There was a HUGE buzz and din around facebook when it first came on the scene, it took desktops and office computers by storm. It captured everyone’s imagination and brought people to it in throngs. Hundreds became thousands, millions and so on. The population of facebook is now larger than a lot of real countries. Social Media gurus started swearing by Facebook and eating it for breakfast, lunch and dinner. But, cut to today, has it lived it’s life? Is it boring? Is it interesting? Let us try and understand this
That’s something many users – especially those in their teens and early 20s – are asking themselves as they wade through endless posts, photos “liked” by people they barely know and spur-of-the moment friend requests. Has it all become too much of a chore? Are the important life events of your closest loved ones drowning in a sea of banana slicer jokes?
“When I first got Facebook I literally thought it was the coolest thing to have. If you had a Facebook you kind of fit in better, because other people had one,” says Rachel Fernandez, 18, who first signed on to the site four or five years ago.
And now? “Facebook got kind of boring,” she says.
The Pew Research Center‘s Internet and American Life Project recently found that some 61 per cent of Facebook users had taken a hiatus from the site for reasons that range from “too much gossip and drama” to “boredom.” Some respondents said there simply isn’t enough time in their day for Facebook.
If Facebook’s users leave, or even check in less frequently, its revenue growth would suffer. The company, which depends on targeted advertising for most of the money it makes, booked revenue of $5.1 billion in 2012, up from $3.7 billion a year earlier.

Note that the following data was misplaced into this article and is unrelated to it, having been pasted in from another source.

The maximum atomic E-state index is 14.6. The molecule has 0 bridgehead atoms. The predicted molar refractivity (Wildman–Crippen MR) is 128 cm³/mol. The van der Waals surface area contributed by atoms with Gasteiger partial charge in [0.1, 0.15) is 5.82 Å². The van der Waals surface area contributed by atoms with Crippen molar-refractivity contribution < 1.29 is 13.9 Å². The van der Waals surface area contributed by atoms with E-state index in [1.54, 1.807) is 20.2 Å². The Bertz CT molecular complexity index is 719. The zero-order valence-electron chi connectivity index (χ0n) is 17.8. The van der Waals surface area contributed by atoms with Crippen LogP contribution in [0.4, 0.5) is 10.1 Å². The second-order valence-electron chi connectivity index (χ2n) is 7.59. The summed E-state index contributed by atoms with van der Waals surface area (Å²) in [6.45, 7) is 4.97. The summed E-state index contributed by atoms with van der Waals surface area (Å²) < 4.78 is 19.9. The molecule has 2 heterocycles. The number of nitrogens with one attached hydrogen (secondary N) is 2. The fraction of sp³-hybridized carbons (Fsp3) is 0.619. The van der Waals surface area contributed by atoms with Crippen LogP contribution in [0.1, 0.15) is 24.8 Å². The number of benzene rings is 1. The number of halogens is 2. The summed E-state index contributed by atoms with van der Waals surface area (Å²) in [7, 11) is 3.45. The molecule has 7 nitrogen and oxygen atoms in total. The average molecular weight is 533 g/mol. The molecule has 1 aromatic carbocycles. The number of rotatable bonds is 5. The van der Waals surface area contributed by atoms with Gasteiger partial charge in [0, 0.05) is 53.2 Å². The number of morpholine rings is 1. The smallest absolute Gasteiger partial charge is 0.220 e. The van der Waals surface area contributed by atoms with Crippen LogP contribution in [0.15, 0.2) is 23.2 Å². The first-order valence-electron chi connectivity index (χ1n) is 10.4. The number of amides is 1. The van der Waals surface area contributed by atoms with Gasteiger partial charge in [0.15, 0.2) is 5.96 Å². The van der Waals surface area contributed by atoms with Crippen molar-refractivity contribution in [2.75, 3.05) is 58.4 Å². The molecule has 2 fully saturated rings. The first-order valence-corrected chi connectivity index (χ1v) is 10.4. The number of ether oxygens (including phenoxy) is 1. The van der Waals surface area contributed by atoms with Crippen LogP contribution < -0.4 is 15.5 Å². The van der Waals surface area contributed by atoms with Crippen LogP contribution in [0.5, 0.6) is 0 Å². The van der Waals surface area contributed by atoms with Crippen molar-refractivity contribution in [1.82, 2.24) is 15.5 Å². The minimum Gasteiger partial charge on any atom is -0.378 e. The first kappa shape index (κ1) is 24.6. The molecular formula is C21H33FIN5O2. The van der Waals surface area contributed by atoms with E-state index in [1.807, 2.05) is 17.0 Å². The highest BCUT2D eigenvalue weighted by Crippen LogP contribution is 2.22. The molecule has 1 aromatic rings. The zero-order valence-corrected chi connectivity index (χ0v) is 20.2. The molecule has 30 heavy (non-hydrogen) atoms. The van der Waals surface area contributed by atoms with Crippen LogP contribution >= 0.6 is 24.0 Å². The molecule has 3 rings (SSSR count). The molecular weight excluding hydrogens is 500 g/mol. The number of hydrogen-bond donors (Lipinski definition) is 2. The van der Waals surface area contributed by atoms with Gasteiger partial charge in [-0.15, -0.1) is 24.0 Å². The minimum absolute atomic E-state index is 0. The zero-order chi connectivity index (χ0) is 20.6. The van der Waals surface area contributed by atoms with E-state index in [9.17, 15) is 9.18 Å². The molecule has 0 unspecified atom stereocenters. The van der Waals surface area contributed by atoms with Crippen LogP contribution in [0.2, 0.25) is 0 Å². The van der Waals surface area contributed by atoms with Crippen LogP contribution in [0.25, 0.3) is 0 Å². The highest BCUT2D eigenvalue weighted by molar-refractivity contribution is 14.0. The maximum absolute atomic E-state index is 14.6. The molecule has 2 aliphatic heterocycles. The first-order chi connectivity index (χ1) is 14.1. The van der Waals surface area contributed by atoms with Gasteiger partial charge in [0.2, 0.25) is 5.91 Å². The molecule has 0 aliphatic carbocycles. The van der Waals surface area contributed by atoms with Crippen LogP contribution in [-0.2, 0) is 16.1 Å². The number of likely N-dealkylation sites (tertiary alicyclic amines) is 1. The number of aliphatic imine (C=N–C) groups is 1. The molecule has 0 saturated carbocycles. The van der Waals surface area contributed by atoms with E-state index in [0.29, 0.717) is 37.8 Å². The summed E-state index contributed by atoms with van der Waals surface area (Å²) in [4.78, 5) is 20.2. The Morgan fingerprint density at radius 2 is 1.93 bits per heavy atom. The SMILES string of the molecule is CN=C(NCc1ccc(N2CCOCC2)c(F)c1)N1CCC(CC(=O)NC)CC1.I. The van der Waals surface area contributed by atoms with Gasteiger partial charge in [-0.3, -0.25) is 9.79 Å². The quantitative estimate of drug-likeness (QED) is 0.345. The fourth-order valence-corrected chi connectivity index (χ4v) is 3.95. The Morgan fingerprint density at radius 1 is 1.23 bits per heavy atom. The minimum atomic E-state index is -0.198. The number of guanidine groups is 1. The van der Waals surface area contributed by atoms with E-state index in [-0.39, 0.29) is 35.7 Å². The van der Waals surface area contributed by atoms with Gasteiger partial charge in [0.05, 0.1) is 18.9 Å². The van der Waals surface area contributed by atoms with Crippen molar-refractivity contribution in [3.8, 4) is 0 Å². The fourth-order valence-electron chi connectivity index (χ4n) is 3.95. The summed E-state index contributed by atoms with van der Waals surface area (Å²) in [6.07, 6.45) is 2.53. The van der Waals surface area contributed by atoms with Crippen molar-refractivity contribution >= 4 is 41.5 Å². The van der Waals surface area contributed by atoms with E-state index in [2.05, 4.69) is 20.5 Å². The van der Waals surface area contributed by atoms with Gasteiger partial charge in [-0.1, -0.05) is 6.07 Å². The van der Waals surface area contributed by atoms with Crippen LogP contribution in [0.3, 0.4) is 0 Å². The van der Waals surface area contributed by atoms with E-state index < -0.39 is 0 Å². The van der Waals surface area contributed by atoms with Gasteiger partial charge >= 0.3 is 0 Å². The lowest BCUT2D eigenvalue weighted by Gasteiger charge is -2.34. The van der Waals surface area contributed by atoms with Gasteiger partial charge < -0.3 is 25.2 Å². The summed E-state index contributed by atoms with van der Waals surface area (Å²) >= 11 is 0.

But so far, for every person who has left permanently, several new people have joined up. Facebook has more than 1 billion users around the world. Of these, 618 million sign in every day.
Indeed, Fernandez hasn’t abandoned Facebook. Though the Traverse City, Michigan high school senior doesn’t look at her News Feed, the constant cascade of posts, photos and viral videos from her nearly 1,800 friends, she still uses Facebook’s messaging feature to reach out to people she knows, such as a German foreign exchange student she met two years ago.
Might Facebook go the way of email? Those who came of age in the “You’ve got mail” era can reminisce fondly about arriving home from school and checking their AOL accounts to see if anyone sent them an electronic message. Boyd, who is 35 (and legally spells her name with no capitalisation), recalls being a teenager and “thinking email is the best thing ever.”
Although email has gone from after-school treat to a dull routine in the space of 20 years, no one is ready to ring its death knell just yet. And similarly, Facebook’s lost lustre doesn’t necessarily foreshadow its obsolescence.
In early March, Facebook unveiled a big redesign to address some of its users’ most pressing gripes. The retooling, which is already available to some people, is intended to get rid of the clutter that’s been a complaint among Facebook users for some time.
Facebook predecessors MySpace and Friendster shone brightly but fizzled once finicky teenagers moved on to the next big thing. To boyd, though, Facebook is not only a destination site, but “a technical architecture that underlies many different things.”
Wikipedia founder Jimmy Wales, whose for-profit content creation site Wikia recently surveyed its young users about their technology habits, agrees. Teenagers, he says, “do see value in Facebook.”
“I think we are seeing a shift from (it being) a place to talk to each other as just part of the world – the infrastructure of the world,” he says. “I don’t know if that’s to the detriment of Facebook in the long run.”
If you ask me, facebook will remain, but definitely not where it started and burst into. Somewhere, but not there.
(Disclaimer: All the quotes and data are based on an IBNLive survey conducted earlier this year and published by them, I take no ownership or copyright for the data, just presenting it here)